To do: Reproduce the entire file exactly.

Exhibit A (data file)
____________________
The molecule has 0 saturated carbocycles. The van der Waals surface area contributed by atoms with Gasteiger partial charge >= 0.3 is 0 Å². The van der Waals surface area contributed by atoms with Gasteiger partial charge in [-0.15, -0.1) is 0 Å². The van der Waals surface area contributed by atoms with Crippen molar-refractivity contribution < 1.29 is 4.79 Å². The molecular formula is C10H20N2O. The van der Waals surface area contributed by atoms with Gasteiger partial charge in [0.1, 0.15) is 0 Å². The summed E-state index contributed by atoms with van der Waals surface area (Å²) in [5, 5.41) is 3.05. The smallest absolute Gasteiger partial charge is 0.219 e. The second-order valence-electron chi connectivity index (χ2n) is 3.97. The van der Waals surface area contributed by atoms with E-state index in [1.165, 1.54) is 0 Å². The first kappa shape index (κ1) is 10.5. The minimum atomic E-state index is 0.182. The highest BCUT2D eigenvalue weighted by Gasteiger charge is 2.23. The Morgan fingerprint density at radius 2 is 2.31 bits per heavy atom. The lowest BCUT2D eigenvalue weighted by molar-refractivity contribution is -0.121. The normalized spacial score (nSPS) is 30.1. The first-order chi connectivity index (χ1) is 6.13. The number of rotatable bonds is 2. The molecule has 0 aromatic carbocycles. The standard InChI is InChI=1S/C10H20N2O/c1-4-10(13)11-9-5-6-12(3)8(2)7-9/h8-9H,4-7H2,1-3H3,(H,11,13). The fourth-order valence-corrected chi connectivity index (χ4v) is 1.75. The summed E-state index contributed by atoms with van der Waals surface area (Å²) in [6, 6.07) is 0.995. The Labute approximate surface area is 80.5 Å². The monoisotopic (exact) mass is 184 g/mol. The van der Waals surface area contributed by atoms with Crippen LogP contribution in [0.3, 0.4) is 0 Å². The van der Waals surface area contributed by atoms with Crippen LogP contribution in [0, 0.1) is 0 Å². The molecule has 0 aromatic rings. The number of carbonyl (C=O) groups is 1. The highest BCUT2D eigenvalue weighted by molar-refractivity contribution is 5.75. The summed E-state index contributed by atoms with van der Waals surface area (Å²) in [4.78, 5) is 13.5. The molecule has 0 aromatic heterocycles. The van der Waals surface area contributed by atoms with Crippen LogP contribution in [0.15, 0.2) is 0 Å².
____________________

The molecule has 0 saturated carbocycles. The van der Waals surface area contributed by atoms with Gasteiger partial charge >= 0.3 is 0 Å². The van der Waals surface area contributed by atoms with Gasteiger partial charge in [-0.15, -0.1) is 0 Å². The van der Waals surface area contributed by atoms with Crippen molar-refractivity contribution < 1.29 is 4.79 Å². The molecular formula is C10H20N2O. The van der Waals surface area contributed by atoms with Gasteiger partial charge in [0.1, 0.15) is 0 Å². The summed E-state index contributed by atoms with van der Waals surface area (Å²) in [5, 5.41) is 3.05. The smallest absolute Gasteiger partial charge is 0.219 e. The second-order valence-electron chi connectivity index (χ2n) is 3.97. The van der Waals surface area contributed by atoms with E-state index in [1.165, 1.54) is 0 Å². The first kappa shape index (κ1) is 10.5. The minimum atomic E-state index is 0.182. The highest BCUT2D eigenvalue weighted by Gasteiger charge is 2.23. The Morgan fingerprint density at radius 2 is 2.31 bits per heavy atom. The lowest BCUT2D eigenvalue weighted by molar-refractivity contribution is -0.121. The normalized spacial score (nSPS) is 30.1. The first-order chi connectivity index (χ1) is 6.13. The number of rotatable bonds is 2. The molecule has 0 aromatic carbocycles. The standard InChI is InChI=1S/C10H20N2O/c1-4-10(13)11-9-5-6-12(3)8(2)7-9/h8-9H,4-7H2,1-3H3,(H,11,13). The fourth-order valence-corrected chi connectivity index (χ4v) is 1.75. The summed E-state index contributed by atoms with van der Waals surface area (Å²) in [6, 6.07) is 0.995. The Labute approximate surface area is 80.5 Å². The monoisotopic (exact) mass is 184 g/mol. The van der Waals surface area contributed by atoms with Crippen LogP contribution in [0.3, 0.4) is 0 Å². The van der Waals surface area contributed by atoms with Crippen LogP contribution in [0, 0.1) is 0 Å². The molecule has 0 aromatic rings. The number of carbonyl (C=O) groups is 1. The highest BCUT2D eigenvalue weighted by molar-refractivity contribution is 5.75. The summed E-state index contributed by atoms with van der Waals surface area (Å²) in [4.78, 5) is 13.5. The molecule has 0 aromatic heterocycles. The van der Waals surface area contributed by atoms with Crippen LogP contribution in [0.15, 0.2) is 0 Å².